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Creative Commons Announces New Leadership, New Funding

San Francisco, CA, USA -- April 1, 2008

Creative Commons, a nonprofit organization that works to expand the body of creative work available to the public for legal sharing and use, today announced both a leadership evolution and a major new grant of $4 million from the William and Flora Hewlett Foundation to support its activities. "Both pieces of news we are announcing today reflect Creative Commons' maturation from a startup into crucial infrastructure for creativity, education, and research in the digital age," said the organization's founder, Stanford law professor Lawrence Lessig. Creative Commons celebrated its fifth anniversary last December.

Lessig has announced a shift of academic focus from copyright to political corruption. He recently launched Change Congress, a movement to increase transparency in the US government's legislative branch. In order to concentrate on this effort, Lessig is stepping down as CEO of Creative Commons. He will be replaced by entrepreneur, venture capitalist, and free culture advocate Joi Ito. Lessig will remain on the Creative Commons board.

"Although I have changed my focus, I'm still very much committed to Creative Commons and the Free Culture cause," Lessig said. "The work I intend to do with Change Congress is in many ways complementary to the work of Creative Commons. Both projects are about putting people in power and enabling them to build a better system. I could not be more pleased to hand off the leadership of Creative Commons to the extraordinarily passionate and qualified Joi Ito."

"Under Larry's management, Creative Commons has grown from an inspirational idea to an essential part of the technical, social, and legal landscape involving organizations and people in 80 countries," said Ito. "With it, the organization has grown in size and complexity, and I am excited to increase the level of my participation to help manage this amazing group of people. The Hewlett Foundation has been a major supporter of ours from the beginning and we could not be more grateful for their support going forward into the future."

Founding board member and Duke law professor James Boyle will become chair of the board, replacing Ito, who remains on the board. "Jamie has demonstrated his commitment to Creative Commons from its founding," said Lessig. "He led the formation of Science Commons and ccLearn, our divisions focused on scientific research and education respectively. There is no person better suited to lead the Creative Commons board."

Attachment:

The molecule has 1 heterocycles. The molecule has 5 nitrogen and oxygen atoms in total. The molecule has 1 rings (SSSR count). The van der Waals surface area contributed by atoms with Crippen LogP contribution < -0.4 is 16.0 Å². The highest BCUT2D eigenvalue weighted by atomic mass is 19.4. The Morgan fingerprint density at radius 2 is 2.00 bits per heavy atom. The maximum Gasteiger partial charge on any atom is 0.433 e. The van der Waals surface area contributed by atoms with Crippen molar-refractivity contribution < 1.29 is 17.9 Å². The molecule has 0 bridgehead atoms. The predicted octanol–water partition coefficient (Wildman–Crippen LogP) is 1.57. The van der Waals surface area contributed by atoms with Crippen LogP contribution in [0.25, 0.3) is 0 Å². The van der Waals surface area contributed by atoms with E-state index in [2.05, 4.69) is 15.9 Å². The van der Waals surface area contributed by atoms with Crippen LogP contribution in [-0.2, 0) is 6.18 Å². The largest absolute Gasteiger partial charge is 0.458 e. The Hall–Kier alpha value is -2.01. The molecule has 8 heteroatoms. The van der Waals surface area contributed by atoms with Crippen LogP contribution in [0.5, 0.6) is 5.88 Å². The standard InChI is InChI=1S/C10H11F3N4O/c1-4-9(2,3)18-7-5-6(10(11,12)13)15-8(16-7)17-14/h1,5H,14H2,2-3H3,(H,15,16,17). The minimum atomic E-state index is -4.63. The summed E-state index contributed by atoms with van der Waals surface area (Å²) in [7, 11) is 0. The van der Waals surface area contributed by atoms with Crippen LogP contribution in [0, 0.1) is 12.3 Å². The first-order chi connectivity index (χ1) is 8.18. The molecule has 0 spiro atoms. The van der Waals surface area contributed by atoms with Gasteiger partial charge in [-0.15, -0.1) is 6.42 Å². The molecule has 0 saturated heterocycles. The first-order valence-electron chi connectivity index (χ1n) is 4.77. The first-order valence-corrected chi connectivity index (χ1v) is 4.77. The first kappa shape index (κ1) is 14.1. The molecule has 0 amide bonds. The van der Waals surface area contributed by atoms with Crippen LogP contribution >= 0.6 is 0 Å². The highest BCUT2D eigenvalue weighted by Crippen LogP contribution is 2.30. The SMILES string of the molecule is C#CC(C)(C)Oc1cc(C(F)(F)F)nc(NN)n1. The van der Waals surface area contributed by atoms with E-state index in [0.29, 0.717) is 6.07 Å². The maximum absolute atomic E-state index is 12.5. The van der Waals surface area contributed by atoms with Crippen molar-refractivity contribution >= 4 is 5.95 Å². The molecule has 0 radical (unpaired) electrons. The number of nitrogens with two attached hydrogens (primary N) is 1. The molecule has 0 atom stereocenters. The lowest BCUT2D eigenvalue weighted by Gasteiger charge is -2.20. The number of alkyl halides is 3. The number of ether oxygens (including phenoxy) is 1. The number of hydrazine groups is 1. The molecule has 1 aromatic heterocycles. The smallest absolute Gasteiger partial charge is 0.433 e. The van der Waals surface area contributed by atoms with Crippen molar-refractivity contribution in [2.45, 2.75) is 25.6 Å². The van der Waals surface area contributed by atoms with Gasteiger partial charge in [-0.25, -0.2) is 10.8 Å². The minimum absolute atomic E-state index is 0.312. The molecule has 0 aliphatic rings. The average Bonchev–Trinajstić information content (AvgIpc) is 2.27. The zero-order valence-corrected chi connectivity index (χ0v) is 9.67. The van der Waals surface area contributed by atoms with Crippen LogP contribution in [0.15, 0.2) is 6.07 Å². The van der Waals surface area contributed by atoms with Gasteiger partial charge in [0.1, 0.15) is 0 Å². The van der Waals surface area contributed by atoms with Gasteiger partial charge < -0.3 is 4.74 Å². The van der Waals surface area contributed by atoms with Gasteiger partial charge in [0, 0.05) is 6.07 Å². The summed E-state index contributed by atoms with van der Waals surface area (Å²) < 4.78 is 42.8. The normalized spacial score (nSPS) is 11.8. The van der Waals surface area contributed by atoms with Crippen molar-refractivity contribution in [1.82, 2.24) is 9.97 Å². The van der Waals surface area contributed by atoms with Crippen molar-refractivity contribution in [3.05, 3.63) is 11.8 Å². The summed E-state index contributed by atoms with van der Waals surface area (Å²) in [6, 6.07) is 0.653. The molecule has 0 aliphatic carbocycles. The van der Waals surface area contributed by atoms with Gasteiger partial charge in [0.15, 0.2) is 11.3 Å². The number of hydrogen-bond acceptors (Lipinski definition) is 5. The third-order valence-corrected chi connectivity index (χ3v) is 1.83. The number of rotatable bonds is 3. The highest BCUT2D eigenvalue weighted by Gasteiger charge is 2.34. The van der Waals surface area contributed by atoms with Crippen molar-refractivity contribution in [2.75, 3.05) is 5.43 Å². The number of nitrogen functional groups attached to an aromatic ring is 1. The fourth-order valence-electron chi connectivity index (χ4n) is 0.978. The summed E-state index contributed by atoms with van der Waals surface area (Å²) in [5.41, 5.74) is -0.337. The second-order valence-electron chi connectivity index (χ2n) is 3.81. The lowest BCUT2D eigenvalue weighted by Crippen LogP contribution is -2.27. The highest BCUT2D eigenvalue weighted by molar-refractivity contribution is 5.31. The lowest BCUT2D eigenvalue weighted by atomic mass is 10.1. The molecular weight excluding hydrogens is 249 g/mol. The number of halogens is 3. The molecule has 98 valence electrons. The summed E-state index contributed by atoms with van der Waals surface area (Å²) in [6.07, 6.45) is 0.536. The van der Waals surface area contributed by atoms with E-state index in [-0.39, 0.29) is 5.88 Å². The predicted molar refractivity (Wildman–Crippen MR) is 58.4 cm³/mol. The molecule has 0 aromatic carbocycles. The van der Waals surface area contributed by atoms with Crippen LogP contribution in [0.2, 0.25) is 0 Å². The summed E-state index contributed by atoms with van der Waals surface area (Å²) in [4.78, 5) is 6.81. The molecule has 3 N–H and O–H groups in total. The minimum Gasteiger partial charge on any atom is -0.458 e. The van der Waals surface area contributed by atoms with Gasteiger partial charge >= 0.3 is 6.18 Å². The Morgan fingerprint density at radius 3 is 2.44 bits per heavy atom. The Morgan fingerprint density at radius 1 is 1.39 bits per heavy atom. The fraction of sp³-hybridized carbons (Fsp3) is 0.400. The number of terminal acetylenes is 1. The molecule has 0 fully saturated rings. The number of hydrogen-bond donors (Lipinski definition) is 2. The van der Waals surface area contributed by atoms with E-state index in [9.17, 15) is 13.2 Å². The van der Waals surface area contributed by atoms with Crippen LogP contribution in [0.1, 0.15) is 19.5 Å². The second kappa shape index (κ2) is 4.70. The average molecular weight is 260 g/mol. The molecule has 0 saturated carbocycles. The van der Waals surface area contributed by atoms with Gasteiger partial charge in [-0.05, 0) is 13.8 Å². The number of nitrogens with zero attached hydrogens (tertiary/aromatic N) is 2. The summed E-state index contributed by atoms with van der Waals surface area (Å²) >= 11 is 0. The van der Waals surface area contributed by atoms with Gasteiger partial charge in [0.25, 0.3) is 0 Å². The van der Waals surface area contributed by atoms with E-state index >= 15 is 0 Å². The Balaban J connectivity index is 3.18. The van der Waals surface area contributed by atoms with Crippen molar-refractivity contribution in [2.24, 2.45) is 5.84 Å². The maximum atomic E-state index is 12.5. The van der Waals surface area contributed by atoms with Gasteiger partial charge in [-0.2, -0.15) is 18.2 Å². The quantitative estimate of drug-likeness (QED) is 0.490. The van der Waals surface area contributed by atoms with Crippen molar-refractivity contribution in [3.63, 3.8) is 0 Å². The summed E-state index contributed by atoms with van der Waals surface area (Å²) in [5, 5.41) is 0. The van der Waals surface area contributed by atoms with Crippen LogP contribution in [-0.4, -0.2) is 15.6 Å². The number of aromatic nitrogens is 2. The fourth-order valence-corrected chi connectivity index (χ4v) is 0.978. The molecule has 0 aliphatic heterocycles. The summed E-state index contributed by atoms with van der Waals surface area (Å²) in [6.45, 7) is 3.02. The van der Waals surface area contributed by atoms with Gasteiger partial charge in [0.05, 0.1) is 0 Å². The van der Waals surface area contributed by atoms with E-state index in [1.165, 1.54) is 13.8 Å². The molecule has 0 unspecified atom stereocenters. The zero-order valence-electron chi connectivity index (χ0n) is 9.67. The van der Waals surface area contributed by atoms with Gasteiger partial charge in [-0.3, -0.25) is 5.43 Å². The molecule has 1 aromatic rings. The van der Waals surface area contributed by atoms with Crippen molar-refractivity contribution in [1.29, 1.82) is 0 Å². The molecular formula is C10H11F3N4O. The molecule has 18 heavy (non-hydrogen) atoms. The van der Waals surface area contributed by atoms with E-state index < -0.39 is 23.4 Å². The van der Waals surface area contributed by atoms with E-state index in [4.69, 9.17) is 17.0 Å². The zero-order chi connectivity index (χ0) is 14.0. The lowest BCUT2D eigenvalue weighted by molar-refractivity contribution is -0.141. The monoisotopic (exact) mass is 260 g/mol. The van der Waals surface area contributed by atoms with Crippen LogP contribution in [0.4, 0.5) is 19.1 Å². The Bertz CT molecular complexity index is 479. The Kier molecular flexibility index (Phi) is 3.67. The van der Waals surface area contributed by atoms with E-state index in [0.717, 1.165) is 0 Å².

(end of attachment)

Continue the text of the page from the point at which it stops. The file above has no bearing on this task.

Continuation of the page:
Boyle is optimistic about Creative Commons' future. "If one looks at all the amazing material that has been placed under our licenses - from MIT's Open Courseware and the Public Library of Science to great music, from countless photographs and blogs to open textbooks - one realizes that, under Larry's leadership, the organization has actually helped build a global 'creative commons' in which millions of people around the world participate, either as creators or users. My job will be to use the skills of the remarkable people on our board - including a guy called Larry Lessig, who has promised me he isn't going away any time soon - to make sure that mission continues and expands."

The Hewlett Foundation grant consists of $2.5 million to provide general support to Creative Commons over five years and $1.5 million to support ccLearn, the division of Creative Commons that is focused on open educational resources. "The William and Flora Hewlett Foundation has been a strong supporter of openness and open educational resources in particular," said Catherine Casserly, the Director of the Open Educational Resources Initiative at Hewlett. "Creative Commons licenses are a critical part of the infrastructure of openness on which those efforts depend." The Hewlett grant was a vital part of a five-year funding plan which also saw promises of support from Omidyar Network, Google, Mozilla, Red Hat, and the Creative Commons board.

Creative Commons also announces two other senior staff changes. Diane Peters joins the organization as General Counsel. Peters arrives from the Mozilla Corporation, serves on the board of the Software Freedom Law Center, and was previously General Counsel for Open Source Development Labs and the Linux Foundation. She has extensive experience collaborating with and advising nonprofit organizations, development communities, and high-tech companies on a variety of matters.

Vice President and General Counsel Virginia Rutledge, who joined Creative Commons last year from Cravath, Swaine & Moore LLP, will take on a new role as Vice President and Special Counsel. In her new role, Rutledge will focus on development and external relations, while continuing to lead special legal projects.

About Creative Commons

Creative Commons is a not-for-profit organization, founded in 2001, that promotes the creative re-use of intellectual and artistic works, whether owned or in the public domain. Through its free copyright licenses, Creative Commons offers authors, artists, scientists, and educators the choice of a flexible range of protections and freedoms that build upon the "all rights reserved" concept of traditional copyright to enable a voluntary "some rights reserved" approach. Creative Commons was built with and is sustained by the generous support of organizations including the Center for the Public Domain, Omidyar Network, the Rockefeller Foundation, the John D. and Catherine T. MacArthur Foundation, and the William and Flora Hewlett Foundation, as well as members of the public. For more information about Creative Commons, visit


Eric Steuer
Creative Director, Creative Commons
eric (at) creativecommons (dot) org

Press Kit

This is a request from the CC team. If you've got any stories, please let us know!

Flickr Re-Use Stories